Attorney-General's Department provides estimate on site blocking costs

July 14, 2015 8:23 pm

An interesting little tidbit about website blocking popped up today, care of journalist Josh Taylor who is (currently) with ZDNet.

He reported "the Attorney-General's Department estimates that the cost to ISPs per piracy site blocked will be $263-$350 per ISP."

Lawyer Leanne O'Donnell immediately questioned the costs estimate.

"That isn't even an hour of an ISP's lawyer's time to check the order, let alone other costs," she wrote.

EDIT 27 July 2015:

It appears the information on the specific per site blocking cost came from an answer from the Attorney-General's Department, answering a question put on notice by Senator Collins at Senate Estimates.

Site Blocking Answer

The issue of the cost of the site blocking regulation has long been debated and discussed.

In its bills digest research paper, the Parliamentary Library wrote that while the legislation will have no financial cost for the Government, there will be costs for ISPs and copyright holders.

The Explanatory Memorandum states that the introduction of the injunction power was the subject of a short-form regulation impact statement which estimated a total cost of $130,825 to CSPs on an annual basis.

The paper goes on to point out that no regulation impact statement was completed prior to the legislation passing into law.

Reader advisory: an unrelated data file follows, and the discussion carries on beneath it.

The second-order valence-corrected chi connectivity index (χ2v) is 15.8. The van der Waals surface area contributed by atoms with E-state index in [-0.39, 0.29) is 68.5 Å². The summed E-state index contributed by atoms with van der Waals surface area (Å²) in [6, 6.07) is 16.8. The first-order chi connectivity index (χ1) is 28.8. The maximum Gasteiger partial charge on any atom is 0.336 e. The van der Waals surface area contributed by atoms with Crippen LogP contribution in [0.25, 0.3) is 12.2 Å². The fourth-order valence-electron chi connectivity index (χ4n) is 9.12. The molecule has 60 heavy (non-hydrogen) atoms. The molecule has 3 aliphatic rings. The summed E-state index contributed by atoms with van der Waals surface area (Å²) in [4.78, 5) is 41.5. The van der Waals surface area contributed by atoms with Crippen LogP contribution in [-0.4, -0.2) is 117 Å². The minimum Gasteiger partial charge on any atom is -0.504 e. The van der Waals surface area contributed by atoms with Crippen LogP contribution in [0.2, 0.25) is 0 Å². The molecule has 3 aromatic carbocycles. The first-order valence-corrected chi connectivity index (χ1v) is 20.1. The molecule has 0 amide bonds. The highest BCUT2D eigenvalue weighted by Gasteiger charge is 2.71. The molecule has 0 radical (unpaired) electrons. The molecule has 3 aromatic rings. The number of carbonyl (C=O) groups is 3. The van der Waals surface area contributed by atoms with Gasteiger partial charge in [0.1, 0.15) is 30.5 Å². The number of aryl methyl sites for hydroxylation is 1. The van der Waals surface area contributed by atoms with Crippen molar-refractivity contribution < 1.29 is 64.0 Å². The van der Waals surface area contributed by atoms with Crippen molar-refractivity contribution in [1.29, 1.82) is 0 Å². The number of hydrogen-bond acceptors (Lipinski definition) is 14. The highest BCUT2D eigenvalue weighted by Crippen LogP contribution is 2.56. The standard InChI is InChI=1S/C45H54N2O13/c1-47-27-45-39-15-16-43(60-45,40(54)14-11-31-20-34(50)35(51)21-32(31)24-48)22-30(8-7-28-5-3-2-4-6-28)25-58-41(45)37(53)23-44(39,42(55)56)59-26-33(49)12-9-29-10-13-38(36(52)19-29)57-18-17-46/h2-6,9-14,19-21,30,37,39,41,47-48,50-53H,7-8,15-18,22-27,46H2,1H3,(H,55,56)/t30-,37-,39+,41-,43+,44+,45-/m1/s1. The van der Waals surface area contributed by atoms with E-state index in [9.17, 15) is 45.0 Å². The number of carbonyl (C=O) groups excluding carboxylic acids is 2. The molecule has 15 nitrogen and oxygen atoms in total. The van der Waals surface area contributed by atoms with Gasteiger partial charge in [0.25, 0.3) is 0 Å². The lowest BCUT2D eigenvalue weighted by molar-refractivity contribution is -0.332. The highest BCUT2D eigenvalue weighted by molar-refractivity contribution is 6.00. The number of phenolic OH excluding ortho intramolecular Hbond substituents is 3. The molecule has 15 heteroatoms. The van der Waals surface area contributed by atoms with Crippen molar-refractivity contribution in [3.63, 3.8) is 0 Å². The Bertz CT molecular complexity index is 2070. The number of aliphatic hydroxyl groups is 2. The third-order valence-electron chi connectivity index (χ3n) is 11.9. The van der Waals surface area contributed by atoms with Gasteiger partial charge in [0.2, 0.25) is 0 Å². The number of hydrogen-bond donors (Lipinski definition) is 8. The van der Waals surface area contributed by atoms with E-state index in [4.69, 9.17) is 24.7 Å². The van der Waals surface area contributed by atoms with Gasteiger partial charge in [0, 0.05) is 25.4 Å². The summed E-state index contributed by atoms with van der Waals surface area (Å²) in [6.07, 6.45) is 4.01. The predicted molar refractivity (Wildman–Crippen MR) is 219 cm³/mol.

It is of note that the usual practice of including a regulation impact statement in the Explanatory Memorandum has not been followed with this Bill. A number of submissions question why this statement is not publicly available with some also calling for a full cost benefit analysis before the Bill is implemented.

One of those groups was the Australian Communications Consumer Action Network (ACCAN), which suggested an analysis before the site blocking was implemented and again after 18 months of operation.

As of 6:00pm on July 14 2015, there are still no known cases that have been lodged to the Federal Court requesting a website block under Section 115A of the Copyright Act. You can track the legislation's history on this site's about page for more information about the amendment.

There are still many unanswered questions about how the site blocking process will work, what will happen during a court case and how much it will cost.

It's presumed the first case appearing in the Federal Court will be fought by ISPs, as they try to stake claims as to where they and their customers would stand in any future trials.

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